André of Neufchâteau
André of Neufchâteau (died c. 1400) was a scholastic philosopher of the fourteenth century. He was a Franciscan from Lorraine, who wrote a number of works. He earned the name Doctor Ingeniosissimus (most ingenious Doctor).
His Sentences commentary was printed in Paris in 1514.
- Hubert Elie (1936), Le complexe significabile, thèse de doctorat, published by Vrin as Le signifiable complexe with Appendix on André de Neufchâteau
- Janine Marie Idziak (translator and editor), Questions on an Ethics of Divine Commands. Andrew of Neufchateau OFM, Notre Dame Texts in Medieval Culture 3 (Notre Dame 1997)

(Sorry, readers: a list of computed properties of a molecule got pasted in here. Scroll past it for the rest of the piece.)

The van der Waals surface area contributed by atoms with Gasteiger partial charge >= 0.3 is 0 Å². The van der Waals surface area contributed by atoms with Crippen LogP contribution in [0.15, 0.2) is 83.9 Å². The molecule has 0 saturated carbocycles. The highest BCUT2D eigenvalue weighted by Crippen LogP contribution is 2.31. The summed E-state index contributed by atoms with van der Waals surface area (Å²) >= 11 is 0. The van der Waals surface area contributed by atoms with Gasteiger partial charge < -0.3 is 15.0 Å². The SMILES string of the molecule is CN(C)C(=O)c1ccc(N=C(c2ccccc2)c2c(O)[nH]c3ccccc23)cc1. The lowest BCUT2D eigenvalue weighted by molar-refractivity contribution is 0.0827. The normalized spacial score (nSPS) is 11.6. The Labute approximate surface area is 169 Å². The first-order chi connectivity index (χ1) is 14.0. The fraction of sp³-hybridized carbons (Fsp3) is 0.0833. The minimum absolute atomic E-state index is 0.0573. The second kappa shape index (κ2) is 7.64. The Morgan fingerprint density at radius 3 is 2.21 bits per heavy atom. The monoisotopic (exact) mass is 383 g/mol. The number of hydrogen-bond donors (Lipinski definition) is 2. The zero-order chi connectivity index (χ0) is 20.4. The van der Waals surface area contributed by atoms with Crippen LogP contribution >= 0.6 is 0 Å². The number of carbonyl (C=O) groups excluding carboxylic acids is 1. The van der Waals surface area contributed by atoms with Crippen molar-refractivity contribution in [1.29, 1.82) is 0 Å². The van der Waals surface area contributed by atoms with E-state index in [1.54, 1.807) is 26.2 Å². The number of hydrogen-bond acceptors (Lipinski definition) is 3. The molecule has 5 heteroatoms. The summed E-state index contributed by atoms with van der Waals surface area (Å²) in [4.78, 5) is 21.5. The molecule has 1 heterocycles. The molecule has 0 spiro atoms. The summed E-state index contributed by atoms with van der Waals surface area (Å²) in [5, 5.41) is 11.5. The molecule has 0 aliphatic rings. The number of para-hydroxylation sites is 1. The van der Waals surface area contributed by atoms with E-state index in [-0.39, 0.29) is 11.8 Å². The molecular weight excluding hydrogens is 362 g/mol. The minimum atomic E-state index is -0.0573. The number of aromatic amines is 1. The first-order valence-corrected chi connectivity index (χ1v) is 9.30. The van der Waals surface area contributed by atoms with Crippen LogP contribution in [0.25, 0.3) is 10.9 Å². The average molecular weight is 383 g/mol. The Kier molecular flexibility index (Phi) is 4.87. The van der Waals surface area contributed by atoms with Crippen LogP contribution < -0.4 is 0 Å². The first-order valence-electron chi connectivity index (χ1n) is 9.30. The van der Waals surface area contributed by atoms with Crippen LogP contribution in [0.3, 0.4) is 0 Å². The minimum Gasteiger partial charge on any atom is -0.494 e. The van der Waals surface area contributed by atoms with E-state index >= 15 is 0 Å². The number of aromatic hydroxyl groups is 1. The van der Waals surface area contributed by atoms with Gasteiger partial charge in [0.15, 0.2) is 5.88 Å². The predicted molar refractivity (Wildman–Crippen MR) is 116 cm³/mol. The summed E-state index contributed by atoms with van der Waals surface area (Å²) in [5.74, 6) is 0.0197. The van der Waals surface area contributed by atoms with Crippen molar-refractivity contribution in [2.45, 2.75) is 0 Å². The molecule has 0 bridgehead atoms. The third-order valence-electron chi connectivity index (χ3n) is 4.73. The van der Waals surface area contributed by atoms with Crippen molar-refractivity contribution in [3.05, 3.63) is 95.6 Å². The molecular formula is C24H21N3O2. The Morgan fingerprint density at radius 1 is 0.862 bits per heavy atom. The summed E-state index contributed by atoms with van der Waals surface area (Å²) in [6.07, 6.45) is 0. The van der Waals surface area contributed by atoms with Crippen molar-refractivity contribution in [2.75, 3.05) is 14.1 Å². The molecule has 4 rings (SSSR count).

- Peter Houston, editor, Primum Scriptum Sententiarum
- André de Neufchâteau, Andrew of Neufchateau, Andrew of Newcastle, Andreas de Novo Castro, Andreas Novocastrensis.
- Herbermann, Charles, ed. (1913). "Surnames of Famous Doctors". Catholic Encyclopedia. New York: Robert Appleton Company.
- Stanford Encyclopedia of Philosophy
- Gilles Deleuze, Logic of Sense(1990 English translation), p. 21.
- in Suarez
- William J. Courtenay (1978), Adam Wodeham: An Introduction to His Life and Writings,p. 139.